The Republic of china (A.k.a. ROC) Had come to power by overthrowing the imperial rule of Qing Dynasty and replaced it with a Democratic government (Only the so called 'Blue' party was allowed until 1980s). At this point, Taiwan is still unified to China's Mainland. It is then invaded by Japan (WWII) and the government, in a treaty, signed over the ownership of Taiwan to the Japanese. After the war, the Japanese surrendered, their troops and Governing officials left and the power was given back to the Democratic government. During the war, In China, they were only able to hold back the Japanese advances by the combined power of the army of ROC and The 'People's liberation Army' which is Communist. The communists and the Democratic Capitalist government disagreed with each other so much they waged war on each other. It is unclear which side had started the civil war. At this point in history, people living in Mainland china started choosing sides, unknowing the complete disconnection (many families ended up split on two sides of the strait, unable to write letters or travel to the other side of the strait) the end of the civil war ended with. The civil war left ROC with control over Taiwan (This may not be argued to be false if any logic is applied) And Mainland China is now under control of what is now People's republic of China (PRC). Up until 1971, ROC (Taiwan) held a UN membership as China. This is not 'stealing' the power from PRC since the PRC was completely disconnected from the rest of the world up until than and after all, the ROC had been the official government of the entirety of China until a civil war torn it apart.

    Now, why does the most part of UN not recognize ROC as a country? The answer is simple. The PRC, upon replacing ROC in the UN seat marked as 'China' carried on the hatred of the ROC and every nation knows, the PRC will never allow ROC in the UN and Mainland China, being a world superpower has overwhelming influence over many countries. Most countries did not bother arguing against China, Including the US.

    As you might have noticed, the topic over wether or not Taiwan should be a part of 'A Greater China' is very controversial. But as a final effort to persuade you that Taiwan should be a State on it's own right, if you own one big piece and a small piece of a candy, which was from the same package. If another person comes along and buys the big piece, does it automatically gives the person ownership over the small candy?

    Source(s): Living in Taiwan and Taiwanese history education (basically Social Studies)
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  • 1 decade ago

    Taiwan is a de facto independent nation.

    I live here. We have never been governed from Beijing. I understand how mainland Chinese people feel about territorial integrity, and I understand the right of the people of Taiwan to self-determination. They have grown accustomed to democracy, after a few decades of martial law.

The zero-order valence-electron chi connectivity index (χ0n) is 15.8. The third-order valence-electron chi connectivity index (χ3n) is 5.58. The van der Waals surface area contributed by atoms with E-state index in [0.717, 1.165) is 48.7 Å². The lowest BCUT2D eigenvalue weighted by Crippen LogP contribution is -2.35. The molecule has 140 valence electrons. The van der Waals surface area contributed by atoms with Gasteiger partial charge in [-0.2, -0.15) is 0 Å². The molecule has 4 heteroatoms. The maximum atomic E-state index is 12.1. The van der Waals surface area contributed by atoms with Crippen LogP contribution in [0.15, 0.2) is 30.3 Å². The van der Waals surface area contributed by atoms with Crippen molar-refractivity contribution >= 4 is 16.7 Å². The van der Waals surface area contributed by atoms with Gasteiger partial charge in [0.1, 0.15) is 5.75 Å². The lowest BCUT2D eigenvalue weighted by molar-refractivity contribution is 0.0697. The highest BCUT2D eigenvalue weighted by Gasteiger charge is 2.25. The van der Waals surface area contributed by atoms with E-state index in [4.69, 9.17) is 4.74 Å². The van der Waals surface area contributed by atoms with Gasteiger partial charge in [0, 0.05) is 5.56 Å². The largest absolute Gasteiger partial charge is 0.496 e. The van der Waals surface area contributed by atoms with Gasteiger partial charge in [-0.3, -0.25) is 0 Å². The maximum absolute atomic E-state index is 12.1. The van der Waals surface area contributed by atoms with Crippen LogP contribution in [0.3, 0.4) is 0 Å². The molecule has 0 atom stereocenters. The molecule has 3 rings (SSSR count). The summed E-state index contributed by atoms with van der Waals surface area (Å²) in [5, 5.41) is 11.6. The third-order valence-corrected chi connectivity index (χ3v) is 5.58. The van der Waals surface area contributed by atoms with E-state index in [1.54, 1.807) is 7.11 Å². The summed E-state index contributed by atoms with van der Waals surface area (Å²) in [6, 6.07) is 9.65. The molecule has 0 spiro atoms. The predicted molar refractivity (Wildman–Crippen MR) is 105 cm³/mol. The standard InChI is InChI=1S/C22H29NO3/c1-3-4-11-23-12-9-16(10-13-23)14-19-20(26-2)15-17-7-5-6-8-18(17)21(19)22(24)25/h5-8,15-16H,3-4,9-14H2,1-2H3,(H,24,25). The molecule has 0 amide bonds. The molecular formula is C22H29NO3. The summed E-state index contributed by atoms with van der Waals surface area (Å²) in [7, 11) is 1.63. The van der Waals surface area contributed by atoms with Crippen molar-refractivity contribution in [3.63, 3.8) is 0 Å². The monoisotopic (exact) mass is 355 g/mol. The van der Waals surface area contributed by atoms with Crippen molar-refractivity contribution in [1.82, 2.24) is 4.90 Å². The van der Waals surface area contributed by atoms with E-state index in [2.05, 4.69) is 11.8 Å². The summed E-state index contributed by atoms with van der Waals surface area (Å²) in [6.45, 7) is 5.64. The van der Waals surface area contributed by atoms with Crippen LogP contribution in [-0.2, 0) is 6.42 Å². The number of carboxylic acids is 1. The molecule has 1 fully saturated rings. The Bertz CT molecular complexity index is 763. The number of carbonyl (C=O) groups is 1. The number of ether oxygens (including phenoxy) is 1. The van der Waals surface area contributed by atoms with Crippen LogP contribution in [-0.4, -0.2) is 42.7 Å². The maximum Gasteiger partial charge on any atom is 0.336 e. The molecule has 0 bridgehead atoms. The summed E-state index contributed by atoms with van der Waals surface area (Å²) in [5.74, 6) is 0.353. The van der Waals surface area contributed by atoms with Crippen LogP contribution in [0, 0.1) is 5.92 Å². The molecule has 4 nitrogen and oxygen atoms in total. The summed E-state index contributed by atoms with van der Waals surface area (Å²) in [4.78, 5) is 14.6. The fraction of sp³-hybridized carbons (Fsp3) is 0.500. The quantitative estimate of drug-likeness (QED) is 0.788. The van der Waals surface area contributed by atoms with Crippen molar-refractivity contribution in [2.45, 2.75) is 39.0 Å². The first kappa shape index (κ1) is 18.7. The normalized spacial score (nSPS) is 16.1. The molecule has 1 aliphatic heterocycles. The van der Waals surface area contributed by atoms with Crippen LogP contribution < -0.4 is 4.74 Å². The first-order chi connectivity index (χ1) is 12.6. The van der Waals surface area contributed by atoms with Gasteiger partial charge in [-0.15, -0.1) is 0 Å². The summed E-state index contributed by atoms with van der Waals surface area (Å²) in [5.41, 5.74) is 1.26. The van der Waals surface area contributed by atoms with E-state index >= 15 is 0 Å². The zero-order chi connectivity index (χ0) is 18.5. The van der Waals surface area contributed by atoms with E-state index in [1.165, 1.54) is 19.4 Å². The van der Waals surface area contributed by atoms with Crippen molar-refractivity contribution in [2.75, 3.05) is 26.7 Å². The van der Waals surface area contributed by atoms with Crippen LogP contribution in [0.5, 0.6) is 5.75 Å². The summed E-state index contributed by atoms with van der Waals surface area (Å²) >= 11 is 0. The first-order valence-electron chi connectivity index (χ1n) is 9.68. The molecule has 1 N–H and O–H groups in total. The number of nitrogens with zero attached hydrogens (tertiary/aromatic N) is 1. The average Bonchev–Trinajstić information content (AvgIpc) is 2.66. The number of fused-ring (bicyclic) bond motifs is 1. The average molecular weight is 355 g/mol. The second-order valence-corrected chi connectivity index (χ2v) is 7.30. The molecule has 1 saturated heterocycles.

It is hard to consider Taiwan as part of China, after 60 years of independence and autonomy.

    The sole purpose of our armed forces is to deter Chinese aggression. We all want a peaceful resolution--no matter what side of the strait we live on.

    I don't care whether Taiwan ever becomes a recognized sovereign nation. I want the way of life, and the freedom, and the prosperity of the people here to be preserved--as part of China or not.

  • 6 years ago

    I understand that when China want to have the power over Taiwan they will get it. However I think China is not interested in taking any action against Taiwan, at least for now.

  • 1 decade ago

    In history Still a part of PRC.not a independent countries in UN. or to 99 % to other countries.but can call Taiwan as fully Independent place, is not a state and not a countries now ! the government is nothing to do with PRC.total not control by PRC.Taiwa have there own,very own army . Only when Taiwa announce it become Independent , and agree by UN, with POSITION in UN as a countries, than we can name Taiwan as Independent Countries !! ( for those who think Taiwan is independent countries , please check , what position Taiwan hold in UN ?, and any so call Taiwa embassy in USA/EURO/Russia/Asia ? )

  • 3 years ago

    Both Taiwan and China are part of Republic of China, therefore technically Mainland China is part of Taiwan (ROC)

  • 1 decade ago

    It depends on what side:

    > On PRC's (People's Republic of China) side, Taiwan is not an independent country, and it is a breakaway province of the Mainland... plus, they have this "One China Policy" (FYI, both "China" and "Taiwan" use the term Zhonghua, which is "Chinese" or "China" in a cultural sense, on their official names)

    > On ROC's (Republic of China) side, they claim they are independent and a democratic, republican country... but I think only about 21 countries or so recognize Taiwan's independency..

  • Anonymous
    6 years ago

    Taiwan has her passport herself.

    Taiwan has her military herself.

    Taiwan has her president herself.

    Taiwan has been a country before PRC (China).